It can be extremely challenging to get a group of colleagues on the same page at work. With more than two or three individuals, coordinating via e-mail can be inefficient and ineffective. But often, the meeting setup that takes the place of that cumbersome e-mail chain fails to deliver the desired outcomes and ends up being a big waste of time.
One of the major flaws professionals make with meetings is failing to utilize a solid agenda. Something so seemingly simple and basic can really make a tremendous difference in the effectiveness and efficiency of meetings.
Create an Agenda
Too many meetings simply don’t have an agenda at all. As surprising as that may sound, consider how many meetings are set up with simply a subject or broad topic, i.e., “quarterly check-in,” “address productivity challenges,” or “review new contract.”
All of these meetings have a focus but not an agenda. An agenda is a list of topics, in order, that need to be covered for the meeting to be considered complete.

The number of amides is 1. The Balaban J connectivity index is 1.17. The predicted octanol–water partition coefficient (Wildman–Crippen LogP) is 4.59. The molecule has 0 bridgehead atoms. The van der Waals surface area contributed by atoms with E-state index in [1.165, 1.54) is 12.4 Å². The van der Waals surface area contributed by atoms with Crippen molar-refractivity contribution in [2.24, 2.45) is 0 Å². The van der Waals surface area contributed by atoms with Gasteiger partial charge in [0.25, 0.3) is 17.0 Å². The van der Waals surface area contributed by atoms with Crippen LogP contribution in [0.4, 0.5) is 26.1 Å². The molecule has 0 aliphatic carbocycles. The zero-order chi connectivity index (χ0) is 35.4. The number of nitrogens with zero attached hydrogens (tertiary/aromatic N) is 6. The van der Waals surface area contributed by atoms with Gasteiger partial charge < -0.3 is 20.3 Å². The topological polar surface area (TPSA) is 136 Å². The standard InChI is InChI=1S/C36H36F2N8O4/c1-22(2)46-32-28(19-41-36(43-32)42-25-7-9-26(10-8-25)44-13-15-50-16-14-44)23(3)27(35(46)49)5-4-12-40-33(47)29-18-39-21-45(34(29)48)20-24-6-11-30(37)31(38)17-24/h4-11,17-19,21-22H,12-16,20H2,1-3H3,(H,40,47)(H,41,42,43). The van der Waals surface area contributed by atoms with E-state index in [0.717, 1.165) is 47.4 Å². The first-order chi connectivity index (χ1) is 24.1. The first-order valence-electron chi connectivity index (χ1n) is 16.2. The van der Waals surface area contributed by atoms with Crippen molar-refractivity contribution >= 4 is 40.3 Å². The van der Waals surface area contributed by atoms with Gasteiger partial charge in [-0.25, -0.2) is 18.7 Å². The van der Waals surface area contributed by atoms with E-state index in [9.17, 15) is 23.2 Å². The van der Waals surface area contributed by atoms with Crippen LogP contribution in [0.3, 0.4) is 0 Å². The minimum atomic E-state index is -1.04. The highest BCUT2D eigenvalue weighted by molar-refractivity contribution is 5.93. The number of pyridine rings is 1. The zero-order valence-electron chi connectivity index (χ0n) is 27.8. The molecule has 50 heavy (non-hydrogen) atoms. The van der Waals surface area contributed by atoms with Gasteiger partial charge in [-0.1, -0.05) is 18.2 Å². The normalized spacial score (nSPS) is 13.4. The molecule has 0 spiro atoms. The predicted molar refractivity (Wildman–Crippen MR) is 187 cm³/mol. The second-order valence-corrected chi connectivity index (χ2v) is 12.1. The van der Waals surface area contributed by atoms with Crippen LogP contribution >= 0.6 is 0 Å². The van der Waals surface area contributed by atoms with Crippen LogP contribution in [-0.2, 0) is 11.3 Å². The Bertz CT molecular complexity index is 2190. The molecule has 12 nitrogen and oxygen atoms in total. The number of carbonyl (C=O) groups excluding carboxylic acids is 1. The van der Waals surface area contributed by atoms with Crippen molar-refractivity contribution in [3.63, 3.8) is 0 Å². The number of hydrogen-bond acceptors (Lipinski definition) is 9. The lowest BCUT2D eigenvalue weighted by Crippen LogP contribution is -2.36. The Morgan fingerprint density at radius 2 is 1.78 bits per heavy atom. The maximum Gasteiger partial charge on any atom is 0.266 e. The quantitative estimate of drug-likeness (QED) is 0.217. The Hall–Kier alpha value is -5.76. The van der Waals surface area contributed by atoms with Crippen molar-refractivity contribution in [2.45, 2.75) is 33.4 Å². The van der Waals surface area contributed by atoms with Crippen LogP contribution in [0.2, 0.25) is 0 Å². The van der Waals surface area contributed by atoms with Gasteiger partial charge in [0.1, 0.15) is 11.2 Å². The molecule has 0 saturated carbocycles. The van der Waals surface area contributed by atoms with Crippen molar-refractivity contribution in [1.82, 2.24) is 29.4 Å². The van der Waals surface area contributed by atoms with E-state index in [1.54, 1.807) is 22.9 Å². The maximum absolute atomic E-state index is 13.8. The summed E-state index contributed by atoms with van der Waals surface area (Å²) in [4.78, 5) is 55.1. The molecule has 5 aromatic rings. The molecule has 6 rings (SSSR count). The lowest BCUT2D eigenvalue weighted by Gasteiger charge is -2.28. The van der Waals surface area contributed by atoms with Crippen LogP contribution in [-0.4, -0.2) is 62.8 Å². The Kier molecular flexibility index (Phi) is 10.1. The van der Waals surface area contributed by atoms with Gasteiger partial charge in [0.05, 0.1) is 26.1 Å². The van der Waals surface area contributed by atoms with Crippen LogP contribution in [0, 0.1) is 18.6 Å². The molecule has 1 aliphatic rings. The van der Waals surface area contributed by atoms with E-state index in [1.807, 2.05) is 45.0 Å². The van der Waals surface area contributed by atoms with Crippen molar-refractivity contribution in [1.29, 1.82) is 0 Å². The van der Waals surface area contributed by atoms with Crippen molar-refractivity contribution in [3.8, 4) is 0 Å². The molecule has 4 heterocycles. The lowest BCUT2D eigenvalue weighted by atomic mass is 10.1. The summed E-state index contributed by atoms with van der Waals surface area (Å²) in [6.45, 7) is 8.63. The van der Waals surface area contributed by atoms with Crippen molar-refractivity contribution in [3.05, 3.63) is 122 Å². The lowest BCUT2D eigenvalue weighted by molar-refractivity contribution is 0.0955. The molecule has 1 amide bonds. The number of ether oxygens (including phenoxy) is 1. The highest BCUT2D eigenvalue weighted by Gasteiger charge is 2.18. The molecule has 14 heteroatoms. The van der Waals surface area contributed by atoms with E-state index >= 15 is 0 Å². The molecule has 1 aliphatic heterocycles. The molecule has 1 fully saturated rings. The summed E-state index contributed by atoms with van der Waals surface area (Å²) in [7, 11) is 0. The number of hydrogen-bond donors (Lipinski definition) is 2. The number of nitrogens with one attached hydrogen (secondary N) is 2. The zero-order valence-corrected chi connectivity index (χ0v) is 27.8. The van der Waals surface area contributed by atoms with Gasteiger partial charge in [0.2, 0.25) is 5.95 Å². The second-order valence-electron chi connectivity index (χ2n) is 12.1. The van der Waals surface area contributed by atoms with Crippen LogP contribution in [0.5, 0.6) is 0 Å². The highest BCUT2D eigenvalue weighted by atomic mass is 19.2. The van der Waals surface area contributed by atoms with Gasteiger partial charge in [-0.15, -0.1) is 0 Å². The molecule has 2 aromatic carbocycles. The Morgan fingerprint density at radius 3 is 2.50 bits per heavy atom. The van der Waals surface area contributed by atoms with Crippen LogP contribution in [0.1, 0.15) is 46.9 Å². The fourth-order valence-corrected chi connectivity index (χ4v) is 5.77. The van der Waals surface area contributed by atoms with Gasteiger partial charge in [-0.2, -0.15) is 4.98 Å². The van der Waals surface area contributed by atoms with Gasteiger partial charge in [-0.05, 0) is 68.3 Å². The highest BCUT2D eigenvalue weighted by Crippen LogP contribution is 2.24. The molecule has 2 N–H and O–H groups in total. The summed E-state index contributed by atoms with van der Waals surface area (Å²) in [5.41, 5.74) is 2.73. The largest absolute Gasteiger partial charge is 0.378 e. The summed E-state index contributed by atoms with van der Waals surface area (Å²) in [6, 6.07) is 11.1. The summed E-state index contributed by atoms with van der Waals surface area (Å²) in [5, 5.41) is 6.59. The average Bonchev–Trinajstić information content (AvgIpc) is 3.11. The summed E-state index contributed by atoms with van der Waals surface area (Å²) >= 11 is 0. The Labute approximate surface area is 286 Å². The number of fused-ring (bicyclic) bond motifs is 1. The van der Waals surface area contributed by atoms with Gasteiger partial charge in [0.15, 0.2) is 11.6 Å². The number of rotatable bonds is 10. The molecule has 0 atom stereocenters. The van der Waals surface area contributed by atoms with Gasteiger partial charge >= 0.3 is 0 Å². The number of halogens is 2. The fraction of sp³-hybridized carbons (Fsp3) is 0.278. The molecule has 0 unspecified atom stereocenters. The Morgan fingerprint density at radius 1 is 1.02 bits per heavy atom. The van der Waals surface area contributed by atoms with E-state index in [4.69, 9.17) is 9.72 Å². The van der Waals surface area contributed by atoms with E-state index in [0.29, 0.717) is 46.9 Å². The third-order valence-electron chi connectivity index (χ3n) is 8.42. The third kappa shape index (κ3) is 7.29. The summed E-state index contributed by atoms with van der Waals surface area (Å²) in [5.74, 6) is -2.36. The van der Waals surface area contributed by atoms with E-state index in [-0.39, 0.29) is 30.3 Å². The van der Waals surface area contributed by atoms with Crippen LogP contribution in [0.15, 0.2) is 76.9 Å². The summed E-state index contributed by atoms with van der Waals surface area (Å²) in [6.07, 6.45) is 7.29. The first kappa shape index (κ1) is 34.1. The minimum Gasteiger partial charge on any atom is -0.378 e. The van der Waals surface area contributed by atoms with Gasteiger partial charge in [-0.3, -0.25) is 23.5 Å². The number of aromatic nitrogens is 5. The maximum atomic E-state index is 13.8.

Ensure the Agenda Reflects Priorities
Having an agenda is a key first step, but not all agendas are created equally. It’s important to prioritize key agenda items to ensure they get appropriate time and attention.
“Don’t leave the most important topics for last,” writes Jacqueline Whitmore in an article for Entrepreneur. “To ensure that the highest priority objectives are met, discuss the most pertinent issues first. That way, if someone needs to step away or leave the meeting early, you’ll still have accomplished your main goals.”
Stick to the Agenda
Finally, an agenda is only as effective as the person or team running the meeting. If the meeting organizer is unable to control the discussion and allows the participants to stray from the agenda, the benefits of that agenda can be lost completely.
Meetings are a necessary and often useful part of any organization. Unfortunately, many meetings are scheduled as little more than placeholders with no structure or objectives. Creating and sticking to a well-thought-out agenda can make a dramatic difference in the effectiveness of those meetings.
Lin Grensing-Pophal is a Contributing Editor at HR Daily Advisor.